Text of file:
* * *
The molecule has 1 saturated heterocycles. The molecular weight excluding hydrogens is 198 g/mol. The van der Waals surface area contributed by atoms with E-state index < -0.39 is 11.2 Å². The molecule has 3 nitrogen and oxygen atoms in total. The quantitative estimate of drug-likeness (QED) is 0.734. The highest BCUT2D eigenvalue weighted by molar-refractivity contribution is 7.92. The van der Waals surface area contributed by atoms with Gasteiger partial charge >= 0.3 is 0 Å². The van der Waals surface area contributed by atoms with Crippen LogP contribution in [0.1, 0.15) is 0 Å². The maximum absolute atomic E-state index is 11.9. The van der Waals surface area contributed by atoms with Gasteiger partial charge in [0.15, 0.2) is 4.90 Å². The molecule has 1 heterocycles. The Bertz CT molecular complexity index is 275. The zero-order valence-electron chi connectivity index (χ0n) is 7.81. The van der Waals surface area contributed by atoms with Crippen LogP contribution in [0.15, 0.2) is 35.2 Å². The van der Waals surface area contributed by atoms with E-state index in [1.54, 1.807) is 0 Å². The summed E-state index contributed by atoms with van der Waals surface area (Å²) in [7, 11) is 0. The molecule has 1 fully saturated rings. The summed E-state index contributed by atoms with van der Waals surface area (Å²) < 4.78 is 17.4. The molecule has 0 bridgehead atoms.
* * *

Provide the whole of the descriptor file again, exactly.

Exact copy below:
The molecule has 1 saturated heterocycles. The molecular weight excluding hydrogens is 198 g/mol. The van der Waals surface area contributed by atoms with E-state index < -0.39 is 11.2 Å². The molecule has 3 nitrogen and oxygen atoms in total. The quantitative estimate of drug-likeness (QED) is 0.734. The highest BCUT2D eigenvalue weighted by molar-refractivity contribution is 7.92. The van der Waals surface area contributed by atoms with Gasteiger partial charge >= 0.3 is 0 Å². The van der Waals surface area contributed by atoms with Crippen LogP contribution in [0.1, 0.15) is 0 Å². The maximum absolute atomic E-state index is 11.9. The van der Waals surface area contributed by atoms with Gasteiger partial charge in [0.15, 0.2) is 4.90 Å². The molecule has 1 heterocycles. The Bertz CT molecular complexity index is 275. The zero-order valence-electron chi connectivity index (χ0n) is 7.81. The van der Waals surface area contributed by atoms with Crippen LogP contribution in [0.15, 0.2) is 35.2 Å². The van der Waals surface area contributed by atoms with E-state index in [1.54, 1.807) is 0 Å². The summed E-state index contributed by atoms with van der Waals surface area (Å²) in [7, 11) is 0. The molecule has 1 fully saturated rings. The summed E-state index contributed by atoms with van der Waals surface area (Å²) < 4.78 is 17.4. The molecule has 0 bridgehead atoms.